It seems to me to make no difference whether the binding authority demonstrating the error was a decision rendered before, or one rendered after the, decision in which the error occurred, for, a judicial decision only declares the law and does not make or change it. That, whether it be a fiction or not, is at any rate, the theory on which the Courts act. And where, as in this case, it is a question of construing a statute that is indisputably the truth.' For surely, the law is made by the statute and not by the judicial decision construing it, and the statute does not change with the changing judicial construction . There might be a change in the view taken by the Courts of what the law is or was, but no change in the law itself, and, when decisions taking a different view are overruled or dissented from, all that is done is to declare that these decisions wrongly declared the law. Therefore, such a binding judicial authority is analogous to a statute which changes the law with retrospective effect...And, with due respect to what has been said in Md. Azamat v. Shatranfi : AIR1963All54 , a subsequent decision authoritatively declaring the law differently seems to me to stand on a stronger footing than a subsequent legislation retrospectively amending the law.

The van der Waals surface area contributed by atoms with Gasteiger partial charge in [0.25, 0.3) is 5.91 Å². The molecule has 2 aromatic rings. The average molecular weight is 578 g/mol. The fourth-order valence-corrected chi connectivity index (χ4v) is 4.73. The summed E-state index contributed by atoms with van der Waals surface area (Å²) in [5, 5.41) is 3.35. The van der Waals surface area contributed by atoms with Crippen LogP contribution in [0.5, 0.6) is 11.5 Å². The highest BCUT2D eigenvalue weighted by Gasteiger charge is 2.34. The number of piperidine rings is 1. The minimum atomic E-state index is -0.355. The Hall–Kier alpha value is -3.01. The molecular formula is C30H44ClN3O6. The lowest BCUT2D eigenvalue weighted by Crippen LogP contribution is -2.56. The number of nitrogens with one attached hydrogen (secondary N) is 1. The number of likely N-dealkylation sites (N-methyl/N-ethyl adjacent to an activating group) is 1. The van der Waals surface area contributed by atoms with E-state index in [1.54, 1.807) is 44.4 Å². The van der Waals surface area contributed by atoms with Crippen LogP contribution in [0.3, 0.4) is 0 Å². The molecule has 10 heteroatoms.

This decision, however, been overruled by a Division Bench of the Kerala High Court in Board of Revenue v. Syed Akbar Sahib (1973) K.L.T. 497, wherein it was held that a subsequent binding decision would not constitute either the discovery of 'a new and important matter' or a 'mistake' or 'an error apparent on the face of the record'. It was observed that while the reversal or variance or the over-ruling of a judicial decision by a subsequent one amounts to discovery of an error or a flaw in the reasoning of the decision reversed, varied or over-ruled, it cannot be said that in every such case there is an error apparent on the face of the record. Mere conflict or divergence of opinion cannot amount to an error apparent on the face of the record. It is further observed, that it... is well-settled that the words 'other sufficient cause' occurring in Rule 1 of Order 47, Civil Procedure 'Code, should be understood ejusdem generis with the two grounds immediately preceding them.
6. In Chhajjuram v. Neki I.L.R.(1922) Lal. 127, it has been to observed by the Privy Council that Order 47, Rule 1, Civil Procedure Code, must be read as in itself definitive of the limits within which review of a decree or order is permitted, and the words 'any other sufficient reason' mean a reason , sufficient on grounds at least analogous to those specified immediately previously. Their Lordships of the Privy Council observed as follows:
The three eases in which alone mere review is permitted are those of new material overlooked by excusable misfortune, mistake or error apparent on the face of the record, or 'any other sufficient reason'...and the expression 'sufficient' would naturally be read as meaning sufficiently of a kind analogous to the two already specified, that is to say, to excusable failure to bring to the notice of the Court new and important matters, or error on the face of the record.